The first profile in the book is of Julio Palmero. He not only rides a Harley, he owns a red Continental that he says once belonged to the wife of former Cuban President Fulgencio Batista.
Julio let me ride one of his Harleys along the Malecón in 2010 and it was a thrill.
Julio told me the wet t-shirt contest we saw in Daytona Beach struck him as an authentic American experience
A year later, I invited Julio to the United States and we rode motorcycles together at a rally in Daytona Beach. Among the highlights for Julio: a swap meet where he picked up some spare parts. He said he also liked the wet t-shirt contest we saw because contestants included ordinary people in the audience.
Here's Julio on my Harley-Davidson motorcycle as we return from a rally in Daytona. Notice his backpack stuffed spare parts - the exhaust pipe wouldn't fit inside, so it's bungee'd to the back of the bike.
Among the many other Harlistas I interviewed for the book:

  • María de los Ángeles Santana, a Cuban singer and actress who rode a Harley
  • Ernesto Guevara, son of Che Guevara
  • Raúl Corrales, son of a famous photographer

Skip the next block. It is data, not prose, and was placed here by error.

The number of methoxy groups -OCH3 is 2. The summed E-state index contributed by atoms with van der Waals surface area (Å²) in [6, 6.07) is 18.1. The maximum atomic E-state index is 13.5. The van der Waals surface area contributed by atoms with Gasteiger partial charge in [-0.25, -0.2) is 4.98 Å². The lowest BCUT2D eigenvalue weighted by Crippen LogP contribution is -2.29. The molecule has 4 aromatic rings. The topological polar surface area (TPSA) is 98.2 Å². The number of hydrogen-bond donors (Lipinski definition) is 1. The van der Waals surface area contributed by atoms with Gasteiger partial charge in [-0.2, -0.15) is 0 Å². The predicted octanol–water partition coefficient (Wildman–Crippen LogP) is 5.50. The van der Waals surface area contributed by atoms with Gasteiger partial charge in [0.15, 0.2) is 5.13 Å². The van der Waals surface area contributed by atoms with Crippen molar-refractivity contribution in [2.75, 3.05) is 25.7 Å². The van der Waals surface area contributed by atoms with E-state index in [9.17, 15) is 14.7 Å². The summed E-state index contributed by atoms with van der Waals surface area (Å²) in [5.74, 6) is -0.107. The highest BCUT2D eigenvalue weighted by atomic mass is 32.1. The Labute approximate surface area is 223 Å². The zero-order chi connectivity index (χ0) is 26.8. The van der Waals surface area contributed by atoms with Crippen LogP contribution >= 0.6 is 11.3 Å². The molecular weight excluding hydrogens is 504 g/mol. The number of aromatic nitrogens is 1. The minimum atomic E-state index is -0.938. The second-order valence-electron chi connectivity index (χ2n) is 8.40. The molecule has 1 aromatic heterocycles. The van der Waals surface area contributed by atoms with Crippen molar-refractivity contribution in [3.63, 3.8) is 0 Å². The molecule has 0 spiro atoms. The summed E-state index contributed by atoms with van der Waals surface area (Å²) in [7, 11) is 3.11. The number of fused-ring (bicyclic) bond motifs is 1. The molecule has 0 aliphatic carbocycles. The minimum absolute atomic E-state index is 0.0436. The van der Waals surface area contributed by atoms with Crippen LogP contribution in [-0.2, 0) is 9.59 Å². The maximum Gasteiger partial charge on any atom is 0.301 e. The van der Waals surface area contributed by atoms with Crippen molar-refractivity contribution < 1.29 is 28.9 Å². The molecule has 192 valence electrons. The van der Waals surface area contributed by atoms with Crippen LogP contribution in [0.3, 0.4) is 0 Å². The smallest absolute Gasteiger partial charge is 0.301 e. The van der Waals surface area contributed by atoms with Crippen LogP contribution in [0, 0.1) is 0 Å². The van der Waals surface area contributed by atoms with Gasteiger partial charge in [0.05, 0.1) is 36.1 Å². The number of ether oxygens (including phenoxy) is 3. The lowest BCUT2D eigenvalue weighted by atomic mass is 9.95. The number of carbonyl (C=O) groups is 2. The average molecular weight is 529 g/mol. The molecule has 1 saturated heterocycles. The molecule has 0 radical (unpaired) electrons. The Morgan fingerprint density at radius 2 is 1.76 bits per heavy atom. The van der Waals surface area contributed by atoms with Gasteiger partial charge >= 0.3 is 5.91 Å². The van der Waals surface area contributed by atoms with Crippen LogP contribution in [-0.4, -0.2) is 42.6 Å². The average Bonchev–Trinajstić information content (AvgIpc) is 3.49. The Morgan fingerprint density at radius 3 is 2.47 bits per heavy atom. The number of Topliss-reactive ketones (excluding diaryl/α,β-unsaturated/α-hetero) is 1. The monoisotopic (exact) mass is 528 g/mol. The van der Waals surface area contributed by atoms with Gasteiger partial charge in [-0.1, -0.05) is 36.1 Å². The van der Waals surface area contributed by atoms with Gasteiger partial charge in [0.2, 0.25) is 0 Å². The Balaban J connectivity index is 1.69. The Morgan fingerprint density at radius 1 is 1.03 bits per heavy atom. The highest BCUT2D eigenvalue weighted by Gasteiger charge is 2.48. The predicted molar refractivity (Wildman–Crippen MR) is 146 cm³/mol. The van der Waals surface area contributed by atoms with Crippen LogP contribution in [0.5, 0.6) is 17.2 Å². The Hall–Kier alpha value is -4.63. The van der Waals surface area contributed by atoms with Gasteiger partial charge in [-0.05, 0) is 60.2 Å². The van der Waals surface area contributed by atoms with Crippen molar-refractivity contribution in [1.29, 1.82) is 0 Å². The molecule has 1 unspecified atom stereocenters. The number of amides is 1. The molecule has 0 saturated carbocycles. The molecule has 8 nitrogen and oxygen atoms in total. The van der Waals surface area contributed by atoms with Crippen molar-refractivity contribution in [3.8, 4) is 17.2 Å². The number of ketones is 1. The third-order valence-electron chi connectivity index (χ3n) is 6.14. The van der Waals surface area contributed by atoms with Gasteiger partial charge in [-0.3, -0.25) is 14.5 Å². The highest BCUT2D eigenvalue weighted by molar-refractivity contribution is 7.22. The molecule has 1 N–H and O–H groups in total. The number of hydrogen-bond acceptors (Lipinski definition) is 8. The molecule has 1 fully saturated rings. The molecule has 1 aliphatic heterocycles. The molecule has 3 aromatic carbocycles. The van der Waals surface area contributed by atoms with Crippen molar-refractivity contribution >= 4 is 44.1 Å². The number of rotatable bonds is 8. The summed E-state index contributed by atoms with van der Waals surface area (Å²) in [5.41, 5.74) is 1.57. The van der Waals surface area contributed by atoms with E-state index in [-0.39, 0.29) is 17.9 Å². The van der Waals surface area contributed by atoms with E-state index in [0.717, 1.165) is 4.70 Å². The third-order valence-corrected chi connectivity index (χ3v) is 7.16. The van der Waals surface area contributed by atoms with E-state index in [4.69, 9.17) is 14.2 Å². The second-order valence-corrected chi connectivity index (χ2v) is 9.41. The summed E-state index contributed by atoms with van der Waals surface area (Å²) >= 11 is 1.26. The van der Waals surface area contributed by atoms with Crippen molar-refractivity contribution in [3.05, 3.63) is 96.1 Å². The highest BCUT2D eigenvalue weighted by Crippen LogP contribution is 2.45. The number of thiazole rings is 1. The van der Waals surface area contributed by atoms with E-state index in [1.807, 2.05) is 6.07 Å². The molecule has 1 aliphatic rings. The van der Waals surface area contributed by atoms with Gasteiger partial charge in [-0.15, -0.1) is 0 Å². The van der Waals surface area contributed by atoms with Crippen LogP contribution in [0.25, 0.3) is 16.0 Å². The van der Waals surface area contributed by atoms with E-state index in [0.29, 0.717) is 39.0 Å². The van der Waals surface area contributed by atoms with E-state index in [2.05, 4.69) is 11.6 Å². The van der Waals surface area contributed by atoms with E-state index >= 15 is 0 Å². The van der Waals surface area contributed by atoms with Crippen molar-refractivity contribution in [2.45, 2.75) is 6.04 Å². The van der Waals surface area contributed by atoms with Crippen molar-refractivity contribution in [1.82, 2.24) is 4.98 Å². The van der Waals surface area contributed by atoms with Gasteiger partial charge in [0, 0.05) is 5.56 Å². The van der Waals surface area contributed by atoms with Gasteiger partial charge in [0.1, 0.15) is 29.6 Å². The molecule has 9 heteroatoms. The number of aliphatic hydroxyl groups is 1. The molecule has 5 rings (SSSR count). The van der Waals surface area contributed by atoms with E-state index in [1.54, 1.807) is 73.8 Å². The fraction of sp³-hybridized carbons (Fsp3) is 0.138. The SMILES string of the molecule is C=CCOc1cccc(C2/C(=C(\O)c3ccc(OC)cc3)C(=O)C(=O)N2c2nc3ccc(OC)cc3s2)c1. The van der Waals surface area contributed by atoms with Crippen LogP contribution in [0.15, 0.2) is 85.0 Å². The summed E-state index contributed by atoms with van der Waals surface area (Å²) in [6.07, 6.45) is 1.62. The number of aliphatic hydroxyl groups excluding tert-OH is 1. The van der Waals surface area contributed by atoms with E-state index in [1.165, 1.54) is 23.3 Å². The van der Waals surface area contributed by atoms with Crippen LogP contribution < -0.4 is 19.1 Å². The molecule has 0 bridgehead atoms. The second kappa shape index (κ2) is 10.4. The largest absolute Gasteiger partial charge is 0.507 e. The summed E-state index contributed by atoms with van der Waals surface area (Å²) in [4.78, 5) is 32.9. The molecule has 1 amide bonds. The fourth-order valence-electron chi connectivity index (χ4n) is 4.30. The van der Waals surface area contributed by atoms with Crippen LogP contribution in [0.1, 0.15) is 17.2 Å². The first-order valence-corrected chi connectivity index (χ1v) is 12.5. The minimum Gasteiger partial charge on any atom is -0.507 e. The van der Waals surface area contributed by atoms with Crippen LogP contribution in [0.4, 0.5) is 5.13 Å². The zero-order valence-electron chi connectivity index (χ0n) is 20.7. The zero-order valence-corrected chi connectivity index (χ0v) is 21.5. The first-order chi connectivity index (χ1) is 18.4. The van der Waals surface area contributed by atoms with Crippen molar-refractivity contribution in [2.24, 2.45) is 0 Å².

• A slew of Harley mechanics, including Sergio Morales, Eladio Castillo, José Sobrino and Armando "Cake Box" Castro (no relation to Fidel Castro)

7 comments:

Michael Isam said...

Gracias Mi Amigo!

Great story. I learn a little more about you all the time.

I never thought about Harley's in Cuba as we are always exposed to the lure of the 1950's and 60's automobiles still running.

Tracey Eaton said...

It is incredible what Cubans do to maintain both cars and motorcycles. It's practically a job just keeping them running.

Max Piedra said...

I’d love to get a copy of your book and read all about the Harlistas of Cuba! The part in your post about how the Harley Davidson aficionados in Luyano have not exactly had it easy keeping their vintage bikes going that has struck me. I’m sure it’s their passion and love for the bikes that drive them to keep working on the motorcycles even though it hasn’t been easy.

Max Piedra

Tracey Eaton said...

Max - you're right the Harlistas have an incredible amount of passion. It's tough maintaining a motorcycle with so few resources and parts. But a lot of the Harlistas help each other and that helps bring them together.
Tracey

Clare Westby said...

Restoring a vintage bike is hard, especially when you need some parts that are hard to find in order to complete the project. The Harlistas in Luyano certainly are an impressive group of bike mechanics. Maybe I’ll get a copy of your book and read about the Harlistas. I might visit them when I go on a trip to Cuba too!



@Clare Westby

Tracey Eaton said...

Sounds great, Clare. I hope you have the chance to meet the Harlistas and hear their story. Take care, Tracey

South Florida Marine Real Estate said...

It would be even better managing to get some parts or money to help'm restore the American dream in Havana. It takes years to get one Harley to run. A lot of dedication, passion and dreams to feel the freedom in a "cuban Harley" Feliz Navidad.